A (Palmer) Luckey’s Tale: Donald Trump, Chrono Trigger, and 100 grand


Here’s probably the first time someone had to write “Chrono Trigger” and “Donald Trump” in the same sentence.

A Californian limited-liability corporation called Wings of Time gave $100,000 to President Donald Trump’s inauguration fund in January, according to official records (and first reported by MotherJones and Washington Post reports). Super Nintendo fans may remember that Wings of Time was also the name of the time-traveling machine in the Square role-playing game Chrono Trigger. While that’s an odd piece of video game-related trivia on its own, the source of that money is possibly even more curious.

Palmer Luckey, who founded Oculus VR before Facebook acquired it for $2 billion in 2014, owns a company called Luckey Arms LLC in a building in Los Angeles. That building is also the registered address for Fiendlord’s Keep LLC. Fiendlord’s Keep is also the name of a medieval castle from Chrono Trigger. According to California business records, that sole officer of Fiendlord’s Keep is a person called “Palmer Luckey,” and that company is also the manager of Wings of Time.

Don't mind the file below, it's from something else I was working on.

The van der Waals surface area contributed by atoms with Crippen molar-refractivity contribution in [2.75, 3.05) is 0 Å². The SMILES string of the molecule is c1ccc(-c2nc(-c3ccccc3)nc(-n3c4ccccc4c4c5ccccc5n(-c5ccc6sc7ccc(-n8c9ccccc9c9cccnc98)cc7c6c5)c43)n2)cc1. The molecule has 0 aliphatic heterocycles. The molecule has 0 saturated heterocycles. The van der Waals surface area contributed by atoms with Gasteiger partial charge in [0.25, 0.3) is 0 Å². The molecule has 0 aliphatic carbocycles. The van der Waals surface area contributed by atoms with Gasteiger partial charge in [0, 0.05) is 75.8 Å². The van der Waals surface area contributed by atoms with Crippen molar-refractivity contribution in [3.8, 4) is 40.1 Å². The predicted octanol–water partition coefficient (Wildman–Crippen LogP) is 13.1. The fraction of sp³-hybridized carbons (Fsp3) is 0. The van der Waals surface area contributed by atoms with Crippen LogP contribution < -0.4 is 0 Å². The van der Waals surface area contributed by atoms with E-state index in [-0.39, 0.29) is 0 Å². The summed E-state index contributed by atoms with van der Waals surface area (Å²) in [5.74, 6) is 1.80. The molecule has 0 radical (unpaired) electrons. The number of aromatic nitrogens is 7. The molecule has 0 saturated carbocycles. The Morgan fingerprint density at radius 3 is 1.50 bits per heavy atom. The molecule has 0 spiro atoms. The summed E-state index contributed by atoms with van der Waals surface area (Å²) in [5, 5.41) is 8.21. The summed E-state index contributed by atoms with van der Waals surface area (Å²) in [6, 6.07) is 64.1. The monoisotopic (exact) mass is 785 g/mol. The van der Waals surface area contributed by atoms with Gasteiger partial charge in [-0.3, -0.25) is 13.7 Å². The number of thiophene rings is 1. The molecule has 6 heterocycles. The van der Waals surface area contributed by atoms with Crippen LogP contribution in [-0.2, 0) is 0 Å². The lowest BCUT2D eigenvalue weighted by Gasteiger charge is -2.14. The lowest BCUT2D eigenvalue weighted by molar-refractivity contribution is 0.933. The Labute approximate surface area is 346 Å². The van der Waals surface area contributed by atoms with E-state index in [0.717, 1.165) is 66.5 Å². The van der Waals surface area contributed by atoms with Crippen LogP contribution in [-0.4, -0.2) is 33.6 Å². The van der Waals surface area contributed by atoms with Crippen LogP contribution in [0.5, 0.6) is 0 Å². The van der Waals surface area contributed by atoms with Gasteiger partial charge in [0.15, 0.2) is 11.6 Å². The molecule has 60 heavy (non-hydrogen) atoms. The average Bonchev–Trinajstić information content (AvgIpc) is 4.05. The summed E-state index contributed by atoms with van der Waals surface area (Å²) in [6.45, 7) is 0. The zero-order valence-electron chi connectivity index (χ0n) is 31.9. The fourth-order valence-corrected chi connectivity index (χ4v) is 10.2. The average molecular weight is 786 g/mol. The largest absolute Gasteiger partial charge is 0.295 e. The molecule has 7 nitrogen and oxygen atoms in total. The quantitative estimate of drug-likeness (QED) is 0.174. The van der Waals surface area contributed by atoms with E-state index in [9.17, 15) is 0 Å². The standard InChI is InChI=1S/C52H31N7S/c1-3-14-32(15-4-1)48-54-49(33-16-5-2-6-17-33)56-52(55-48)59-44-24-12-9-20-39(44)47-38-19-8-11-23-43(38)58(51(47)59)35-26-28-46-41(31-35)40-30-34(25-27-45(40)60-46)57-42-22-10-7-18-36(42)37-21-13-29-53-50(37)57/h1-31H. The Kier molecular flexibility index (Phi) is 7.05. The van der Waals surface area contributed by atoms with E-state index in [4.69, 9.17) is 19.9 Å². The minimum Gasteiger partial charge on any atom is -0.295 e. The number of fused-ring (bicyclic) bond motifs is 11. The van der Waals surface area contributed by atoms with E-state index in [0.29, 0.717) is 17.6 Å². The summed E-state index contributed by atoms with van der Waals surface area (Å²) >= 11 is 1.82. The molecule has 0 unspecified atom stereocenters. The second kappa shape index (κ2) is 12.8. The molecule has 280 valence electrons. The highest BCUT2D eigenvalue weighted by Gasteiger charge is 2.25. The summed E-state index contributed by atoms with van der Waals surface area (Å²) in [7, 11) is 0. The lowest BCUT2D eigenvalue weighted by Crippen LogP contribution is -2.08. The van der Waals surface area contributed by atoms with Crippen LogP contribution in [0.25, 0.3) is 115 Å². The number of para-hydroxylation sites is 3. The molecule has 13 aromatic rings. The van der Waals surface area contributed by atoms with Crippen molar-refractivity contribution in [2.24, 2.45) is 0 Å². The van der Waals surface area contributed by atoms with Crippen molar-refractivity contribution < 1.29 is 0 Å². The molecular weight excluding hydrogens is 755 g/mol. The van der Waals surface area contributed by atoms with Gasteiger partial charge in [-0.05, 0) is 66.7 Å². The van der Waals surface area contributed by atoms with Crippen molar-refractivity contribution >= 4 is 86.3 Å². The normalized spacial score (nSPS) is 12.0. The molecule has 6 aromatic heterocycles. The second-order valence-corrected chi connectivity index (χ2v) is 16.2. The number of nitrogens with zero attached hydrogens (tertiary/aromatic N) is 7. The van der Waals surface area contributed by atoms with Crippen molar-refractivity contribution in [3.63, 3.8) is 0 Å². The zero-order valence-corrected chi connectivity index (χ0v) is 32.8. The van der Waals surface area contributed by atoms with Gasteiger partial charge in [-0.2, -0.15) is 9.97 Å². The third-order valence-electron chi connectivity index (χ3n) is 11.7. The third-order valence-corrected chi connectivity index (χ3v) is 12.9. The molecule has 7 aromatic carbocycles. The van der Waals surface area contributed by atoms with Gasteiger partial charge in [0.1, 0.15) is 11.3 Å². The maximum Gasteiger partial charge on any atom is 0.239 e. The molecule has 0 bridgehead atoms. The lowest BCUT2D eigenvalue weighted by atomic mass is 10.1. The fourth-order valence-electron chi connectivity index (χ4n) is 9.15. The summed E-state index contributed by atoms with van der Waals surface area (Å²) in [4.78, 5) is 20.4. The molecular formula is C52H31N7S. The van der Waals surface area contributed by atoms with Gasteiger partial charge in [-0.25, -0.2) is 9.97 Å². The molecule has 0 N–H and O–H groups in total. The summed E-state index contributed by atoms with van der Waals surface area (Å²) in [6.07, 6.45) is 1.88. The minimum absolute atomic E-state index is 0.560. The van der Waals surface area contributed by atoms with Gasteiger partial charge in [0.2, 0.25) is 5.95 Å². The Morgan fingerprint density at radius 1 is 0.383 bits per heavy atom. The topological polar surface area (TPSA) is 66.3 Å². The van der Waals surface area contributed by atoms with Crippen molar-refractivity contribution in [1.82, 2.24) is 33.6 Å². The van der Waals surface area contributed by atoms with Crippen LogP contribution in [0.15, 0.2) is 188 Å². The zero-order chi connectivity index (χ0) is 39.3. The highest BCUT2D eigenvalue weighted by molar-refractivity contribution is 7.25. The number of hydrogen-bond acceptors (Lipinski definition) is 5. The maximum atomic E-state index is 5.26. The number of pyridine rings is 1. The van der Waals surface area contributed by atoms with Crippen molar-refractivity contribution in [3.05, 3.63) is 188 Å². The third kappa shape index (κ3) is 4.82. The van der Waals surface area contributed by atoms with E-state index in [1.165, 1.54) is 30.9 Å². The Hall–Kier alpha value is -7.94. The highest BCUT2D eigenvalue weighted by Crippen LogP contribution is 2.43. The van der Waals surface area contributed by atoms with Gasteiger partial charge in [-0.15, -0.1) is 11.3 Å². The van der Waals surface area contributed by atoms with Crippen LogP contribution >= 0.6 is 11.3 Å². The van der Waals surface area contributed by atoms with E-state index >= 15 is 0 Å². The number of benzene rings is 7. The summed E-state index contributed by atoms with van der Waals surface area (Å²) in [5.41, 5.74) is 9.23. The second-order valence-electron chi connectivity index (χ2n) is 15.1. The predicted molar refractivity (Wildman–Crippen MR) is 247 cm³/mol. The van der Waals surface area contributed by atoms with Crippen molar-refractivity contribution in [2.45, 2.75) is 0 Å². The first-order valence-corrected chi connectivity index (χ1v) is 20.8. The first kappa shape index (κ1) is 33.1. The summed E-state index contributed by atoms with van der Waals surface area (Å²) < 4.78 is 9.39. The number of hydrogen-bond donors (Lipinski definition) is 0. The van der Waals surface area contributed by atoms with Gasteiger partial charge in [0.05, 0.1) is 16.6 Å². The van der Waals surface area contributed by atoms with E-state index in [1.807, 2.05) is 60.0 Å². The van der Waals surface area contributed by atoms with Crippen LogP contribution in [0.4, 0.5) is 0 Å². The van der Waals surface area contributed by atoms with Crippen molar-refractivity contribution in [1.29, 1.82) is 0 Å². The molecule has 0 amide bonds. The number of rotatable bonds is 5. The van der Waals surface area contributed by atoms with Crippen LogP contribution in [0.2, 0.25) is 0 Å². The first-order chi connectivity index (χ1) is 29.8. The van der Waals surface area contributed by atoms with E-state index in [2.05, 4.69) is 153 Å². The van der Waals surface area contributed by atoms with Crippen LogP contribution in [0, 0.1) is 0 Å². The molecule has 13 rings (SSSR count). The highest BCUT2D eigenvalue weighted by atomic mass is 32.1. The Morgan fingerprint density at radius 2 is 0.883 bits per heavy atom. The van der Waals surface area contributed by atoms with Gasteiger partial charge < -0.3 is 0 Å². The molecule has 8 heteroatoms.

I’ve reached out to Palmer Luckey to ask if he owns a pair of companies named after vehicles and settings from Chrono Trigger, and I also asked if those entities donated $100,000 to the Trump inauguration.

This revelation comes a matter of weeks after Facebook confirmed that Luckey had left the company and Oculus VR. And that split came after a report detailed Luckey’s work with a group of trolls called Nimble America who promised to bring online “shitposting” into the real-world U.S. presidential campaign through billboards. Luckey was bankrolling that group. After that, Luckey went silent as a public-facing representative of Oculus, and he even stopped posting on Reddit and Twitter … well, until he posted this today:

Luckey has also seen and responded to the Washington Post story. He is upset by what he claims is the reporter not providing ample time for him or his lawyers to respond.

And while Luckey did not confirm in his posts on Twitter that he gave the $100,000 to the Trump inauguration, he did provide a reason for doing so.

I’ll update this story with any new information or comment from Luckey when it becomes available.

This post is part of the PC Gaming channel, presented by the Intel® Game Dev program.


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